A bilateral intercomparison of calibrations performed at the Metrology Light Source (MLS) of the Physikalisch-Technische Bundesanstalt (PTB) in Berlin, Germany and the Synchrotron Ultraviolet Radiation Facility (SURF III) operated by the National Institute of Standards and Technology (NIST) in Gaithersburg, United States of America in under development. This intercomparison will be based on an engineering instrument to be supplied by the Laboratory for Atmospheric and Space Physics (LASP) at the University of Colorado (UC), to make the measurements as useful and realistic as possible.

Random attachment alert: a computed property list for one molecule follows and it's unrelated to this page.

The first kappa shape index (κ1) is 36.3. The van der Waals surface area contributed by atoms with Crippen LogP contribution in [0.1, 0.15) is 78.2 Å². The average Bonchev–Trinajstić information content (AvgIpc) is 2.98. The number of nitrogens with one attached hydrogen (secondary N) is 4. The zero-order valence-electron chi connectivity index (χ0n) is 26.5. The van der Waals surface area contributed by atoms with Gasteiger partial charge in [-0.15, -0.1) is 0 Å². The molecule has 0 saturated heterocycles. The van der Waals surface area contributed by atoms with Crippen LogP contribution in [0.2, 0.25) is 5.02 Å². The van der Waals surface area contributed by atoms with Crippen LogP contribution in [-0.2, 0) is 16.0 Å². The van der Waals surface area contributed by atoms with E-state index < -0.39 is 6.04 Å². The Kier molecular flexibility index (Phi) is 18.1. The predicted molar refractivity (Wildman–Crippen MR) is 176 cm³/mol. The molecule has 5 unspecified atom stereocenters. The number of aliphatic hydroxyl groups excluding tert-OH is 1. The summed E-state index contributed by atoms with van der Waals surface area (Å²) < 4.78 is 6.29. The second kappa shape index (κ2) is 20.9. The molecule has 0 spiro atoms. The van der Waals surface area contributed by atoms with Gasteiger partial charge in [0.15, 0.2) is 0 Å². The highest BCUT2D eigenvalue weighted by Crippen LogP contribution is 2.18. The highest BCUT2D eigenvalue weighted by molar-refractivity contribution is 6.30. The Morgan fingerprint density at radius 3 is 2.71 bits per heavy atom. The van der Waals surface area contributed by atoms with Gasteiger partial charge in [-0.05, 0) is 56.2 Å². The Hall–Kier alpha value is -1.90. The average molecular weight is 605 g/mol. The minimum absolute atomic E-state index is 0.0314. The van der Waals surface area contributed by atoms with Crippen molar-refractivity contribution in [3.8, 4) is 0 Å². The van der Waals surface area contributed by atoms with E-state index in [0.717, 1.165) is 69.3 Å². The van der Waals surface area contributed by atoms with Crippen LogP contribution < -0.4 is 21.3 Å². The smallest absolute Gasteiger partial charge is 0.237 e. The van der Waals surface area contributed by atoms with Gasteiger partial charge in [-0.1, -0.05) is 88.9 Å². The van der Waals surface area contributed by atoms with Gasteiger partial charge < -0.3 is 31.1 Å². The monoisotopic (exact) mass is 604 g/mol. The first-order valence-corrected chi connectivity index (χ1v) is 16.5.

Solar-observing instruments operated in space degrade over time. Decades of research and engineering skill have improved protecting such optics, but one crucial solution to address instrument degradation is to regularly recalibrate the instruments to accommodate such changes. Once in orbit, satellite-based instruments cannot easily be calibrated with high accuracy. The best way to ensure accurate spectral irradiance data over time is to calibrate a twin-instrument to that on the satellite and perform a rocket-underflight calibration. These calibrations are routinely performed at two synchrotron radiation sources: the Metrology Light Source operated by the Physikalisch-Technische Bundesanstalt in Berlin, Germany; and the Synchrotron Ultraviolet Radiation Facility operated by the National Institute of Standards and Technology in Gaithersburg, United States of America. There has never been a direct comparison between MLS and SURF III using a satellite instrument. This intercomparison is in the planning stage but once completed will improve the quality and reliability of solar spectral irradiance measurements and their influence on Earth’s climate. The Laboratory for Atmospheric and Space Physics (LASP) at the University of Colorado (UC) will supply a flight-model or engineering instrument to make this intercomparison as realistic and useful as possible. Two instruments are currently under consideration: The X-Ray Sensor (XRS) was built as part of the Extreme Ultraviolet and X-ray Irradiance Sensors (EXIS) on the Geostationary Operational Environmental Satellites—R series (GOES-R) satellites; and the EUV SpectroPhotometer (ESP) was designed for the Extreme ultraviolet Variability Experiment (EVE) on the Solar Dynamics Observatory (SDO) mission.